In 2015, tire production reached record levels in the US. Almost 84% of the $46.8 billion in tire sales were American made tires. With commercial truck tire retread use growing about 20% since 2009, the recapped tire industry is here to stay. For those in the market for a new set of tires, it’s important to know what is fact or fiction about retread tires.
1. The rubber strips seen on roadways are from retreads. FICTION
Those rubber strips that peel off truck tires, and end up an eyesore on the side of the road or driving hazard in a traffic lane, come from new tires and retreads, alike. Studies by Federal and State agencies have determined that truck tire failure is most often caused by improper inflation and overloading truck tire weight capacity rather than tire type.
2. There are no standards to regulate consistent quality standards of retreads. FICTION
All passenger, 4×4 and light truck tires bear a code number on sidewalls that indicate the time and place of retread. The truck tire industry is self-regulating with regard to retreads. Standards are implemented that consistently result in high quality retreads. For this reason, the US Department of Transportation has not found it necessary to develop federal regulations regarding retreads. As technology and manufacturing methods have improved, so have the quality of retreads.
3. Retread tires are not as safe as new tires. FICTION
The US Department of Transportation routinely studies all motor vehicle accidents. Of tire related accidents, data reflects that retreads are as safe as new tires. The most common reasons for a tire-related accident are improperly maintained tires that are underinflated or tires lacking sufficient tread for proper handling on the road.
4. Retread tires are not very popular. FICTION
Companies with a large fleet of vehicles routinely use retreads. Many federal and state agencies mandate the use of retreads on government vehicles. Retread tires are commonly used on emergency responder vehicles, such as ambulances and fire trucks. Many commercial aircraft feature retreads. Our most precious cargo is often transported daily on retreads featured on school buses.
5. Retread tires cannot match new tires when it comes to performance. FICTION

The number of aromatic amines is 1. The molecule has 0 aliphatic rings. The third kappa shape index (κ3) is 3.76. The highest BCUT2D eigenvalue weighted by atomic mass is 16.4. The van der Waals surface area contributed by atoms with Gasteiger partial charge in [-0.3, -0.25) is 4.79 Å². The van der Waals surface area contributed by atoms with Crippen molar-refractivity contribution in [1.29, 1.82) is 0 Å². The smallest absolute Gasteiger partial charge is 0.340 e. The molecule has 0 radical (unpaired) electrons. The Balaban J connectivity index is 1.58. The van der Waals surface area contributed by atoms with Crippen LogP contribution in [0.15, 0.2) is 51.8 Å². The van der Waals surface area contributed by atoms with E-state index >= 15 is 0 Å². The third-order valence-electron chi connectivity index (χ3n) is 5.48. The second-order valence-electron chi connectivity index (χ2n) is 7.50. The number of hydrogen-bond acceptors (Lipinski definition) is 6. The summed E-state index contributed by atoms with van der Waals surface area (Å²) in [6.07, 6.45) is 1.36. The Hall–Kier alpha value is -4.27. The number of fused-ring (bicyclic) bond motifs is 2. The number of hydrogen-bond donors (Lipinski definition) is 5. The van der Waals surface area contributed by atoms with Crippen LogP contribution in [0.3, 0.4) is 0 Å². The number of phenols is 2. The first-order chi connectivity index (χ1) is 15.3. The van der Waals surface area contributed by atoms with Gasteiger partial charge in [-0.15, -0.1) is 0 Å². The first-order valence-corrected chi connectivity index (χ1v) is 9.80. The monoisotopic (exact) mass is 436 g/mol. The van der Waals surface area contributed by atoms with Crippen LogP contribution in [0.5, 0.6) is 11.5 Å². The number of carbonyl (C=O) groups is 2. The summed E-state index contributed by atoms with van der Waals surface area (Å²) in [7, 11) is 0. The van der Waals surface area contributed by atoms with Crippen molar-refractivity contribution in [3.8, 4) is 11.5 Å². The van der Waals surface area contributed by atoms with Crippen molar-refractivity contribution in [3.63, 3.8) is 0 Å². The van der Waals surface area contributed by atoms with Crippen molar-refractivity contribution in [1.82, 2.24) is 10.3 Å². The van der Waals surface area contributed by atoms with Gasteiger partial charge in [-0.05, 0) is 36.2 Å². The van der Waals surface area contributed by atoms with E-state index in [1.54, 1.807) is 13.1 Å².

Retread tires are manufactured for use at the same legal speeds as a new tire. Drivers and passengers cannot distinguish any difference in comfort when comparing a ride at same speeds with similar new tires or retreads.
6. Retread tires look like used tires. FICTION
In blind consumer studies, truck drivers were not able to determine which tire was featured, new or retreads. Appearance may vary between retread manufacturers. Just as a consumer takes the time to shop around for the best deal on new tires, shop around for retreads. Find a quality retread manufacturer that produces a safe, high quality retread that also has that new tire shine you are looking for.
7. Retreads are not really a green product. FICTION
Although use of the “green” label for retreads has been controversial among environmentalists, the final word, based on in-depth studies, makes it definitive. Of all recycled products available, retread tires are actually the greenest.
Each retread on the road means one less tire destined for a landfill.
A new truck tire requires 22 gallons of oil for production. A retread requires about 7 gallons.
Every retread on the road contributes to the conservation of natural rubber resources.
As an American made product, a much smaller carbon footprint is created as compared to a low-cost, new tire import.
The tire retread industry is here to stay. It is also growing. Drivers have more options now for virtually every type of vehicle. Whatever a consumer’s priorities are for determining a purchase, a retread can satisfy that priority. If sustainability is important to you, a retread has that covered. Looking for a high-quality tire that is affordable? Try a retread. Simply want a flashy set of tires that look good on your dream car? Retread instead.